Ladybug Mecca with Masia One , Tara Chase, Zaki and Lady Noyz at El Mocambo (464 Spadina), Saturday (December 18), 10 pm. $10-$14. 416-777-1777. Rating: NNNNN
To many listeners, Ladybug Mecca's smooth vocals are the sonic definition of coolness. The MC, best-known as one-third of 90s iPod faves Digable Planets, has a tone and pitch similar to a soft bar of soap sliding across a naked back. Those calm yet engaging tones come through my phone from her New Jersey abode as she speaks about losing her cool - at least within the confines of a song.
"The whole 'cool' thing, it's not a misconception," Ladybug begins, "but I have a song on the new album about people who bring issues into your life. That's really disrespectful. Handle your shit, and don't try to bring anybody else down.
"The song's about a girl who got in a relationship with an abusive male, and it's all about not disturbing other people's peace of mind. I lost my cool on that one - that's what I wanted it to do. But if you still want to perceive me as laid-back, that's fine."
Her success in the Grammy-nominated hiphop trio may have happened at a young age, but Ladybug didn't learn rhythm from playing whack-a-mole at Chuck E. Cheese. The beat runs in the family. Her mother was a Brazilian jazz singer, and it was at Mama's concerts that a young Ladybug became intrigued by music and performance.
"So music has always been in my life," she explains. "As I got older, I started writing down little thoughts about the world, my life, a plastic bag - anything. When I was 15 or 16, they evolved into poems, and then rhymes."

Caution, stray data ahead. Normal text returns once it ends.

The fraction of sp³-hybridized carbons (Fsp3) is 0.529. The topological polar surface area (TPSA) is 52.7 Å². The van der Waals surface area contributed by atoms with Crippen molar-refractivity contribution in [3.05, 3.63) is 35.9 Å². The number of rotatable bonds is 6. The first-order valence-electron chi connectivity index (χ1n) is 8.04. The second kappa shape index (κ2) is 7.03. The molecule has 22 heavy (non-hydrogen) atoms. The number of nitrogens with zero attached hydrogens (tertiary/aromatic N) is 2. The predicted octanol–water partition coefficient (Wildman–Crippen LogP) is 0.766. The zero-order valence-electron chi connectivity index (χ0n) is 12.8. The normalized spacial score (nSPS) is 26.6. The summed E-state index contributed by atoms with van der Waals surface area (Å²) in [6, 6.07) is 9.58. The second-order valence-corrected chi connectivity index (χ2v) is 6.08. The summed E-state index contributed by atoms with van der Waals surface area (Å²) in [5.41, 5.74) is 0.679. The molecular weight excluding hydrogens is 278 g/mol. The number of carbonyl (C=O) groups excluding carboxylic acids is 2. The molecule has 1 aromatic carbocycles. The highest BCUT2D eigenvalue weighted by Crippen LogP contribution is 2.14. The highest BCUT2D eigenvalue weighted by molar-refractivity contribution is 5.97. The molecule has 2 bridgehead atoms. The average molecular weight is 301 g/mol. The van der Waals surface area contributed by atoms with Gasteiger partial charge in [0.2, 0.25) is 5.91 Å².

Ladybug's attempt at a major-label solo album after the Digable Planets' mid-90s dissolution resulted in dissatisfaction for both the lady and the label. In response, she decided to try going it as an independent artist, a route that's led to the upcoming release of her Rebirth Of Mec debut, slated for February.
"The business aspect of hiphop music is a real monster," she says. "To get your records played on the radio is very political; you need such a build-up to get spins on Hot 97. Payola still exists. Going independent isn't cookies and cream, but it's a whole different ball game. I respect it more than the business of hiphop."
But, she admits, having full control of your album can mean perfection-obsessed delays, so the album took a while to make.
Ladybug says it was worth it.
"I started working on this album a while ago. I don't mind that it's more time-consuming, because I want to put out the best product possible. I'm not just going for one sound - I wanted my debut to capture most of my influences, from samba to hiphop to Afrobeat.
"I definitely had a hands-on approach," she continues, "cuz I'm more comfortable knowing how my songs get where they are."
Ladybug's pleased to hear that I know of no Internet rumours about her. She's also happy to answer the James Lipton-style query about what works of art inspire her, suggested to me by my dad.
While she claims to like a lot of art, she says she's got four masterpieces that she really loves: her children, whom she calls the main inspiration for her work and life.
"My children inspire me, my ancestors inspire me and goodness inspires me."
Who doesn't wish they could say that?